Here's news from the Village Voice about a proposed NY city ordinance which, I suspect, is not unconstitutional — it's just monumentally stupid.
NYPD Seeks an Air Monitor Crackdown for New Yorkers:
Richard Falkenrath, the NYPD's deputy commissioner for counterterrorism …. and Mayor Michael Bloomberg have asked the City Council to pass a law requiring anyone who wants to own [machines that detect traces of biological, chemical, and radiological weapons] to get a permit from the police first. And it's not just devices to detect weaponized anthrax that they want the power to control, but those that detect everything from industrial pollutants to asbestos in shoddy apartments. Want to test for pollution in low-income neighborhoods with high rates of childhood asthma? Gotta ask the cops for permission. Why? So you “will not lead to excessive false alarms and unwarranted anxiety,” the first draft of the law states.
Note that there is no actual evidence to date of police resources being wasted on such false alarms. They're just planning ahead.
It may not be irrelevant that when the Environmental Protection Agency pronounced the air surrounding Ground Zero as safe, independent testers proved this to be a lie. The proposal would presumably shield the tender psyche of New Yorkers from being confronted with such discomforting truths.
There is a case to be made for thinking about the profusion and deployment of sensors, not least cameras, in our cities. Some rules about how personally-identifiable data can be stored and shared might be a good idea (although there are first amendment constraints).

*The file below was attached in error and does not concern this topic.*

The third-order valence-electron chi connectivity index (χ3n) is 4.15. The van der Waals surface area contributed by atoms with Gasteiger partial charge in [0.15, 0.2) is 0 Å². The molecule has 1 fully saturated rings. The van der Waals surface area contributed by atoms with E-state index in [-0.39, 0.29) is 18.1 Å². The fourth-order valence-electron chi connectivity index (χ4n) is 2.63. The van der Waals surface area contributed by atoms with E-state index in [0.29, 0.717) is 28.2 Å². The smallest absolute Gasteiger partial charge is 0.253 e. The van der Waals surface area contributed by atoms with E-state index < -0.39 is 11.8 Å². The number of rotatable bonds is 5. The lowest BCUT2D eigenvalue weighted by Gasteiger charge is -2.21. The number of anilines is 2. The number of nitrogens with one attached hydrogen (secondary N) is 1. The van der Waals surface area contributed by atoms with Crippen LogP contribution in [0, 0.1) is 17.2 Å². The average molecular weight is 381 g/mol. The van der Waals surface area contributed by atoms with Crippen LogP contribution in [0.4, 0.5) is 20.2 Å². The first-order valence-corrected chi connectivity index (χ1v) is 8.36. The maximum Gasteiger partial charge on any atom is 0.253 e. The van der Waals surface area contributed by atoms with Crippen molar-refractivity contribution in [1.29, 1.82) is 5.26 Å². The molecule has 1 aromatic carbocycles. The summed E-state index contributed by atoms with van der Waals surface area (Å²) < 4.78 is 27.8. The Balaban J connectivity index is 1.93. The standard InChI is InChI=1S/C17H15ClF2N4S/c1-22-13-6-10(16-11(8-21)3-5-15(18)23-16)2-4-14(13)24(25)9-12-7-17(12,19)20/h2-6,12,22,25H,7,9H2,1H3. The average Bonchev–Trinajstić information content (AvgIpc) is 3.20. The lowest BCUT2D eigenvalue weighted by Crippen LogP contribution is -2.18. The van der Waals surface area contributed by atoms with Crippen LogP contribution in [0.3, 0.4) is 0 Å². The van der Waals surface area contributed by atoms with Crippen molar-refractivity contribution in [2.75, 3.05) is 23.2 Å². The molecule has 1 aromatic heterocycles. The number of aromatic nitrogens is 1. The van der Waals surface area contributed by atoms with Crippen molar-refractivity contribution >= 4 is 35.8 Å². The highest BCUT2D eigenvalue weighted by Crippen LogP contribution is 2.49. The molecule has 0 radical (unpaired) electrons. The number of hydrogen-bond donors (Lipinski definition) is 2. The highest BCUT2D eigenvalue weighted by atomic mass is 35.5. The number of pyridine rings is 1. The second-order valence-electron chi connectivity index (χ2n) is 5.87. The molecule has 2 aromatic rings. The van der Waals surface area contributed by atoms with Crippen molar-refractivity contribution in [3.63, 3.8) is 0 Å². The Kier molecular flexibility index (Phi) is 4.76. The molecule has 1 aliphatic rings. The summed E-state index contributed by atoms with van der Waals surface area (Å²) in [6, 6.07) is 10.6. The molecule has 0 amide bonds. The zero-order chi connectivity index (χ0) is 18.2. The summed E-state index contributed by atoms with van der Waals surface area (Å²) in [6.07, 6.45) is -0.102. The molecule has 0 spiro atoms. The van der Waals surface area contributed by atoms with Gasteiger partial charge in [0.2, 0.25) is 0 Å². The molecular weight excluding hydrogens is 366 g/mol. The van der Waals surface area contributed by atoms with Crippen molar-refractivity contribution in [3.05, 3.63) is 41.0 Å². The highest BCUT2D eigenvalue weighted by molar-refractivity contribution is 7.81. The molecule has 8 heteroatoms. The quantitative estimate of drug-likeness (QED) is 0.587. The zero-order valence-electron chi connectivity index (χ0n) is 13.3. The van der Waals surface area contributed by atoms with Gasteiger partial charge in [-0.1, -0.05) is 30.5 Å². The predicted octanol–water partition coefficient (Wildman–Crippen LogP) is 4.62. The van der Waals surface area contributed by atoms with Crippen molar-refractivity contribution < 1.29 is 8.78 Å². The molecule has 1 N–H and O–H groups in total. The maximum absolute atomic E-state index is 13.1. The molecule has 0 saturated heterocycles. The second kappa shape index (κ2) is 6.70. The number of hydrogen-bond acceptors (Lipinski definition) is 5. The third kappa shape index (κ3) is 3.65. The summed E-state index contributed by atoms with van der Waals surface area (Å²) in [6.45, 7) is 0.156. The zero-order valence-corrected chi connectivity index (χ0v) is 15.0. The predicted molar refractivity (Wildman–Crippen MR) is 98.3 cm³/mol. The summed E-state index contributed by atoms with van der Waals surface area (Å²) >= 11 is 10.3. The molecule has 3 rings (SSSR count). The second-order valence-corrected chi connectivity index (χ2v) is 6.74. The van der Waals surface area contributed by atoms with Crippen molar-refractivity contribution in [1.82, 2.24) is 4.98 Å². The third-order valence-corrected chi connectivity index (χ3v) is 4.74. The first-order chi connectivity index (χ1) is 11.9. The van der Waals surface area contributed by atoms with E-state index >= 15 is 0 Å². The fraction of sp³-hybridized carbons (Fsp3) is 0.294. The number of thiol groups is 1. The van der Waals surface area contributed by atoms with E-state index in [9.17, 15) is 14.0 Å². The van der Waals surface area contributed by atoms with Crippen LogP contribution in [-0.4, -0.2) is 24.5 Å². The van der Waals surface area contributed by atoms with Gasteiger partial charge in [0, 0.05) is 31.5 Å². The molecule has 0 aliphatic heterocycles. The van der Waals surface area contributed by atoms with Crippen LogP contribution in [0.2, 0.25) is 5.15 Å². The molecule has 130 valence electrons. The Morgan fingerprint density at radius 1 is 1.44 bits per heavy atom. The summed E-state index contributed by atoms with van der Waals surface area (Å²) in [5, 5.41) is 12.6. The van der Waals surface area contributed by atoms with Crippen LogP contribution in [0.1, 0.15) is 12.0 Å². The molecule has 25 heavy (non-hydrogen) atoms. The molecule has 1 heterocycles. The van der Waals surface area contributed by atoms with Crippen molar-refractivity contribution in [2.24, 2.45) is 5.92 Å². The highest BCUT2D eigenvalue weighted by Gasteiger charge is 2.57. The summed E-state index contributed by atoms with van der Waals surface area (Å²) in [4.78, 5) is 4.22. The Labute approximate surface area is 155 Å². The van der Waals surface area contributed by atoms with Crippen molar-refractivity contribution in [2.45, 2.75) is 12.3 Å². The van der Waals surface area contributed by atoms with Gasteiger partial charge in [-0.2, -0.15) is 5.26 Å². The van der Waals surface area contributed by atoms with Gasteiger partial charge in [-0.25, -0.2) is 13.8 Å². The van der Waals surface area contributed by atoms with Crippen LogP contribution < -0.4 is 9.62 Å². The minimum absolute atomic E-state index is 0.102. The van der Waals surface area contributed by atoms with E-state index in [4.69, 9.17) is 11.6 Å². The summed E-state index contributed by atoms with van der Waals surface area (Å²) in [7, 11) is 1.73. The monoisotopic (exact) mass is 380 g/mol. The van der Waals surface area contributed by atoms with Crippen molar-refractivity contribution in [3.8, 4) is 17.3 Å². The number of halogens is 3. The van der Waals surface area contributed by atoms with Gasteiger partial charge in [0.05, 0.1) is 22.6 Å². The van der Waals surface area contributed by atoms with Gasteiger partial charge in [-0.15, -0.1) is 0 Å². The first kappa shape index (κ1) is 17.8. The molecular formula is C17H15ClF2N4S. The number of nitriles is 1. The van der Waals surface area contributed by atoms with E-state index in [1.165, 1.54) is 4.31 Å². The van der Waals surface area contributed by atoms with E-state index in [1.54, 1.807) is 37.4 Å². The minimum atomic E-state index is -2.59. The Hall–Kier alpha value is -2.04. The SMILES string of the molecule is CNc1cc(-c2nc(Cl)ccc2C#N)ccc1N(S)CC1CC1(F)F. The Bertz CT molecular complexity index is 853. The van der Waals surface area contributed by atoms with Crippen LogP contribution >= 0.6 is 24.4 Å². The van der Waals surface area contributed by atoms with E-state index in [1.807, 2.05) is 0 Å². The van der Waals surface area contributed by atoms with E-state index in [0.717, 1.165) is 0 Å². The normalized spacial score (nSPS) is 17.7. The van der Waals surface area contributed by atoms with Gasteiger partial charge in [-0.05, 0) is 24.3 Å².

But this proposal is just wrongheaded at best and the product of a deeply statist mind at worst. And Bloomberg thinks he wants to be President?
Update: Here's some news from Purdue via Slashdot that ought to make Bloomberg's and Falkenrath's heads explode — Cell Phone Radiation Detectors Proposed to Protect Against Nukes,
… researchers are developing a radiation detection system that would rely on sensors within cell phones to locate and track potentially hazardous material. From the Purdue news service: “Such a system could blanket the nation with millions of cell phones equipped with radiation sensors able to detect even light residues of radioactive material. Because cell phones already contain global positioning locators, the network of phones would serve as a tracking system, said physics professor Ephraim Fischbach. 'The sensors don't really perform the detection task individually,' Fischbach said. 'The collective action of the sensors, combined with the software analysis, detects the source. Say a car is transporting radioactive material for a bomb, and that car is driving down Meridian Street in Indianapolis or Fifth Avenue in New York. As the car passes people, their cell phones individually would send signals to a command center, allowing authorities to track the source.'”